Skip to main content

Marcus, Gary F.

Marcus, Gary F.

(Gary Fred Marcus)

PERSONAL: Male. Education: Hampshire College, B.A., 1989; Massachusetts Institute of Technology, Ph. D., 1993.


CAREER: University of Massachusetts, Amherst, instructor, 1993–97; New York University, New York, NY, associate professor of psychology and director of Infant Language Center.

AWARDS, HONORS: Robert L. Fantz award for new investigators in cognitive development.



The Algebraic Mind: Integrating Connectionism and Cognitive Science, MIT Press (Cambridge, MA), 2001.

The Birth of the Mind: How a Tiny Number of Genes Create the Complexity of Human Thought, Basic Books (New York, NY), 2004.

(Compiler) The Norton Psychology Reader, Norton (New York, NY), 2005.

Contributor to periodicals, including Cognition, Cognitive Psychology, and Journal of Child Language.

WORK IN PROGRESS: A book synthesizing developmental biology and cognitive development.

SIDELIGHTS: Gary F. Marcus takes a scientific look at the workings of human consciousness in his book The Birth of the Mind: How a Tiny Number of Genes Create the Complexity of Human Thought. Library Journal reviewer Laurie Bartolini praised his "lively text," which delves into the ways that various genes interact to produce a mind that is further modified by experiences and environment. The author supports his ideas with research from the fields of psychology and biology, and points out the important role that learning plays in stimulating the proper development of the brain cells. Marcus takes the reader all the way to the molecular level, explaining brain function in terms of strings of chemical reactions. He further includes his own theories on the ways human mental genes may have evolved to their current state. A reviewer for Publishers Weekly stated that Marcus "strikes a rare and delicate balance of scientific detail and layperson accessibility," presenting his story in "compelling" style. The Birth of the Mind was also recommended as a "lucid, pleasing chronicle" of genetics and the mind by Booklist reviewer Gilbert Taylor.



Booklist, November 15, 2003, Gilbert Taylor, review of The Birth of the Mind: How a Tiny Number of Genes Create the Complexity of Human Thought, p. 550.

Library Journal, January, 2004, Laurie Bartolini, review of The Birth of the Mind, p. 150.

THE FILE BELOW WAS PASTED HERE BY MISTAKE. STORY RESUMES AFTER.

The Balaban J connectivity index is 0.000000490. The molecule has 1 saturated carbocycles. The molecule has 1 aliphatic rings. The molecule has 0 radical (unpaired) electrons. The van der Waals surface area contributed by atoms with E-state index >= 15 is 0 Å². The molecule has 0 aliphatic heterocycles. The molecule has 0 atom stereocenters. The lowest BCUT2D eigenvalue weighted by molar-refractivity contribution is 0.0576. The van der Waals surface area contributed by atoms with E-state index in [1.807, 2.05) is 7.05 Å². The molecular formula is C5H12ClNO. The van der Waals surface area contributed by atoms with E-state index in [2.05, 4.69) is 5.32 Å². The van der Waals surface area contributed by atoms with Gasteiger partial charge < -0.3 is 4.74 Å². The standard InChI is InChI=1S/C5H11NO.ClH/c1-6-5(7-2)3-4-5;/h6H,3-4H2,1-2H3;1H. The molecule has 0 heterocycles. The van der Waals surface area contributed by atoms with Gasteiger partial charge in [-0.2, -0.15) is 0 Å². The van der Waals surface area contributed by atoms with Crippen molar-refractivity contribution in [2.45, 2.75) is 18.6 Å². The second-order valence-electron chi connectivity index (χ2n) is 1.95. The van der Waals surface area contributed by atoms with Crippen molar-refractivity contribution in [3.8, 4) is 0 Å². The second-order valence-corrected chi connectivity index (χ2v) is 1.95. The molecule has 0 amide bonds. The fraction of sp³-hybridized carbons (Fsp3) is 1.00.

Publishers Weekly, November 17, 2003, review of The Birth of the Mind, p. 58.


New York University Web site, (October 12, 2005), biographical information about Gary Marcus.

Cite this article
Pick a style below, and copy the text for your bibliography.

  • MLA
  • Chicago
  • APA

"Marcus, Gary F.." Contemporary Authors. . 26 Jun. 2019 <>.

"Marcus, Gary F.." Contemporary Authors. . (June 26, 2019).

"Marcus, Gary F.." Contemporary Authors. . Retrieved June 26, 2019 from

Learn more about citation styles

Citation styles gives you the ability to cite reference entries and articles according to common styles from the Modern Language Association (MLA), The Chicago Manual of Style, and the American Psychological Association (APA).

Within the “Cite this article” tool, pick a style to see how all available information looks when formatted according to that style. Then, copy and paste the text into your bibliography or works cited list.

Because each style has its own formatting nuances that evolve over time and not all information is available for every reference entry or article, cannot guarantee each citation it generates. Therefore, it’s best to use citations as a starting point before checking the style against your school or publication’s requirements and the most-recent information available at these sites:

Modern Language Association

The Chicago Manual of Style

American Psychological Association

  • Most online reference entries and articles do not have page numbers. Therefore, that information is unavailable for most content. However, the date of retrieval is often important. Refer to each style’s convention regarding the best way to format page numbers and retrieval dates.
  • In addition to the MLA, Chicago, and APA styles, your school, university, publication, or institution may have its own requirements for citations. Therefore, be sure to refer to those guidelines when editing your bibliography or works cited list.